Note, though, that there are substantial conurbations in the developing world. Metropolitan Lagos has 15m people. Mexico City 21m. Mumbai (Bombay) 21m.

Ugo Bardi said...

I still need to understand some fine points of the Imperial Language. Some Michaels like to be addressed as "Mike", some don't. There has to be a reason.

About the book on "The Limits to Growth", it should appear before the end of the year, published by Springer

David B. Benson said...

An Amish farmer was asked why, given he seemed to have plenty of spare time, he didn't double his operation to 80 acres.

"I'm not smart enough to farm more.' was the reply.

Bares (or bears) thinking about.

John Mashey said...

MT: I'm in too much of a crunch finishing up giant tome on Wegman report, but the *main* points are:

1) Given 2 correlated variables, one must be very careful to assess any influence of other variables. The usual example is that in the US, after 1950, the # of lawyers and # aluminum cans are correlated. Now, do cans cause lawyers, or the reverse?

2) Of course there are big 3rd-world conurbations, and that points out that to get serious, these country wide GDP/person and fertility ratios are fairly useless. One needs those at least split rural/urban, plus migration rates. When I've looked at this in the past, I've used data like USDA on Iowa, which you can get by state. It at least has rural/urban populations and income levels of time, plus education ... and it is a reasonable sample. People in urban areas are better educated and make more money.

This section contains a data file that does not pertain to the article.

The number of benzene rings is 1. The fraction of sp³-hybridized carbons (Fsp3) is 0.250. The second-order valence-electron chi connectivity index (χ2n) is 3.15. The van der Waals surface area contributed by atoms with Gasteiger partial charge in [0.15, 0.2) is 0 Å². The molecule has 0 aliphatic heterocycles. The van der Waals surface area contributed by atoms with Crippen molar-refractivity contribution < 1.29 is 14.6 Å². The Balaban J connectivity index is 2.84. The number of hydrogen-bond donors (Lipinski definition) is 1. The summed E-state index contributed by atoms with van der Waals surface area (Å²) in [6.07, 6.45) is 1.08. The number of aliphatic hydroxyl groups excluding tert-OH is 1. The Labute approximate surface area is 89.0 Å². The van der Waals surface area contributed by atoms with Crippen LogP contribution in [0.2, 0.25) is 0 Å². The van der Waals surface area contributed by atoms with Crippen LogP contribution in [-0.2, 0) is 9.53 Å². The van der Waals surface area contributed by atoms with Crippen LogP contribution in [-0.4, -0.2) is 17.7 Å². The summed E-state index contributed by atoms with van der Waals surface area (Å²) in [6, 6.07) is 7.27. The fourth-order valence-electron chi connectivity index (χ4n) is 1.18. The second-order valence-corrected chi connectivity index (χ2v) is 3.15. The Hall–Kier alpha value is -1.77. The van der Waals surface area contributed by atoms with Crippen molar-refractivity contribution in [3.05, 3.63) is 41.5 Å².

It doesn't have fertility numbers, and in all these cases, one has to be careful to include migration numbers. In many places, the urban birthrate is lower rural (for whatever set of reasons), but the cities keep growing because of migration.

Anyway, I am just saying that the question "does wealth cause lower fertility or vice-versa" is a mis-framed question in the presence of at least 2 strong other variables, even ignoring the social security issue someone mentioned:

a) Rural/urban split.
b) for the rural side, what sort of farming is there?

[Because, for subsistence farms or Amish farms, having a bunch of kids is a big plus. If you have a big farm in Kansas, run as serious (and often pretty high-tech) business, and you expect kids to go off to college, perhaps to study agronomy and later come back and take over the farm ... you have a different idea of the number of kids you might want.]

Patrick said...

Michael raises the question of if …

"...we should encourage the Africans to be less fertile, thereby enabling them to get rich!"